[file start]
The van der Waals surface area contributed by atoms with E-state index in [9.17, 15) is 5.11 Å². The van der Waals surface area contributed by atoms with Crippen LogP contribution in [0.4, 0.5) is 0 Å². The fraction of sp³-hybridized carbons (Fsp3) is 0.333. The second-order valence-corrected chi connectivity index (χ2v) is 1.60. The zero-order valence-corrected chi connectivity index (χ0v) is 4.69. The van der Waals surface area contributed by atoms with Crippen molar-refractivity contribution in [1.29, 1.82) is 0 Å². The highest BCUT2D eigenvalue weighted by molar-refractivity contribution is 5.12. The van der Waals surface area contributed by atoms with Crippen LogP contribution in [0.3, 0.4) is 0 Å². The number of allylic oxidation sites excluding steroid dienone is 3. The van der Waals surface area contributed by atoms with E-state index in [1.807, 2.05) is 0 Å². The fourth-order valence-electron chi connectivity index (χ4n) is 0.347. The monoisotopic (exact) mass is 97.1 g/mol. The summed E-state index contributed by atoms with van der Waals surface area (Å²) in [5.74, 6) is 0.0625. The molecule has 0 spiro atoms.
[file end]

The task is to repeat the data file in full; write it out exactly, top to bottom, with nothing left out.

The van der Waals surface area contributed by atoms with E-state index in [9.17, 15) is 5.11 Å². The van der Waals surface area contributed by atoms with Crippen LogP contribution in [0.4, 0.5) is 0 Å². The fraction of sp³-hybridized carbons (Fsp3) is 0.333. The second-order valence-corrected chi connectivity index (χ2v) is 1.60. The zero-order valence-corrected chi connectivity index (χ0v) is 4.69. The van der Waals surface area contributed by atoms with Crippen molar-refractivity contribution in [1.29, 1.82) is 0 Å². The highest BCUT2D eigenvalue weighted by molar-refractivity contribution is 5.12. The van der Waals surface area contributed by atoms with Crippen LogP contribution in [0.3, 0.4) is 0 Å². The number of allylic oxidation sites excluding steroid dienone is 3. The van der Waals surface area contributed by atoms with E-state index in [1.807, 2.05) is 0 Å². The fourth-order valence-electron chi connectivity index (χ4n) is 0.347. The monoisotopic (exact) mass is 97.1 g/mol. The summed E-state index contributed by atoms with van der Waals surface area (Å²) in [5.74, 6) is 0.0625. The molecule has 0 spiro atoms.